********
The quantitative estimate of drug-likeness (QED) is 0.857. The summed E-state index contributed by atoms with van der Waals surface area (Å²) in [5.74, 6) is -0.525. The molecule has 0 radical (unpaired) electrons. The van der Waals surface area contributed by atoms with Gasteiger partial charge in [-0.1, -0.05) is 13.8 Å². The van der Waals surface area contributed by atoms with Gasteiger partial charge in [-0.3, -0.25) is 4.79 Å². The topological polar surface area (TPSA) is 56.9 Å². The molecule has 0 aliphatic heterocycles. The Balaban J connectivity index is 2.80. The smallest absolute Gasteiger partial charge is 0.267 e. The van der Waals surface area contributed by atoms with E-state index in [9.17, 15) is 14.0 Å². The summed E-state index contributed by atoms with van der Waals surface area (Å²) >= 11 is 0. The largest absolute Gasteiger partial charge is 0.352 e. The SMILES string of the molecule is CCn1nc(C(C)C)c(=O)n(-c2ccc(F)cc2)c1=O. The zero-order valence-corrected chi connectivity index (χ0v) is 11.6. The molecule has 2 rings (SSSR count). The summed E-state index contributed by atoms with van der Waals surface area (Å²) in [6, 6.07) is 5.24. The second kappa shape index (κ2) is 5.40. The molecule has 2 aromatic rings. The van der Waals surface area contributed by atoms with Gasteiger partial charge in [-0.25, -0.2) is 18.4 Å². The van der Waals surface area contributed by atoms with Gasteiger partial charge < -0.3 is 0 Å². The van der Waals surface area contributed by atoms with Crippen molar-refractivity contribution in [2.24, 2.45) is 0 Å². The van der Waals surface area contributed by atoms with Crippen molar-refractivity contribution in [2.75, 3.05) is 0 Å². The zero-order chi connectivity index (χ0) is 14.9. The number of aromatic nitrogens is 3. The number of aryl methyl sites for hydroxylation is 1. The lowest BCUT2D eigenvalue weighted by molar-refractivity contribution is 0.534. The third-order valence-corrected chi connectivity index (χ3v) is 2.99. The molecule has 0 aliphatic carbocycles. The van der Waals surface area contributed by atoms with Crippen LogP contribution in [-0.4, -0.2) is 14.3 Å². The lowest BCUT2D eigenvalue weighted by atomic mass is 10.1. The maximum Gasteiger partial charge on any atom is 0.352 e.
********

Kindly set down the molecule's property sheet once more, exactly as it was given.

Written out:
The quantitative estimate of drug-likeness (QED) is 0.857. The summed E-state index contributed by atoms with van der Waals surface area (Å²) in [5.74, 6) is -0.525. The molecule has 0 radical (unpaired) electrons. The van der Waals surface area contributed by atoms with Gasteiger partial charge in [-0.1, -0.05) is 13.8 Å². The van der Waals surface area contributed by atoms with Gasteiger partial charge in [-0.3, -0.25) is 4.79 Å². The topological polar surface area (TPSA) is 56.9 Å². The molecule has 0 aliphatic heterocycles. The Balaban J connectivity index is 2.80. The smallest absolute Gasteiger partial charge is 0.267 e. The van der Waals surface area contributed by atoms with E-state index in [9.17, 15) is 14.0 Å². The summed E-state index contributed by atoms with van der Waals surface area (Å²) >= 11 is 0. The largest absolute Gasteiger partial charge is 0.352 e. The SMILES string of the molecule is CCn1nc(C(C)C)c(=O)n(-c2ccc(F)cc2)c1=O. The zero-order valence-corrected chi connectivity index (χ0v) is 11.6. The molecule has 2 rings (SSSR count). The summed E-state index contributed by atoms with van der Waals surface area (Å²) in [6, 6.07) is 5.24. The second kappa shape index (κ2) is 5.40. The molecule has 2 aromatic rings. The van der Waals surface area contributed by atoms with Gasteiger partial charge in [-0.25, -0.2) is 18.4 Å². The van der Waals surface area contributed by atoms with Gasteiger partial charge < -0.3 is 0 Å². The van der Waals surface area contributed by atoms with Crippen molar-refractivity contribution in [2.24, 2.45) is 0 Å². The van der Waals surface area contributed by atoms with Crippen molar-refractivity contribution in [2.75, 3.05) is 0 Å². The zero-order chi connectivity index (χ0) is 14.9. The number of aromatic nitrogens is 3. The number of aryl methyl sites for hydroxylation is 1. The lowest BCUT2D eigenvalue weighted by molar-refractivity contribution is 0.534. The third-order valence-corrected chi connectivity index (χ3v) is 2.99. The molecule has 0 aliphatic carbocycles. The van der Waals surface area contributed by atoms with Crippen LogP contribution in [-0.4, -0.2) is 14.3 Å². The lowest BCUT2D eigenvalue weighted by atomic mass is 10.1. The maximum Gasteiger partial charge on any atom is 0.352 e.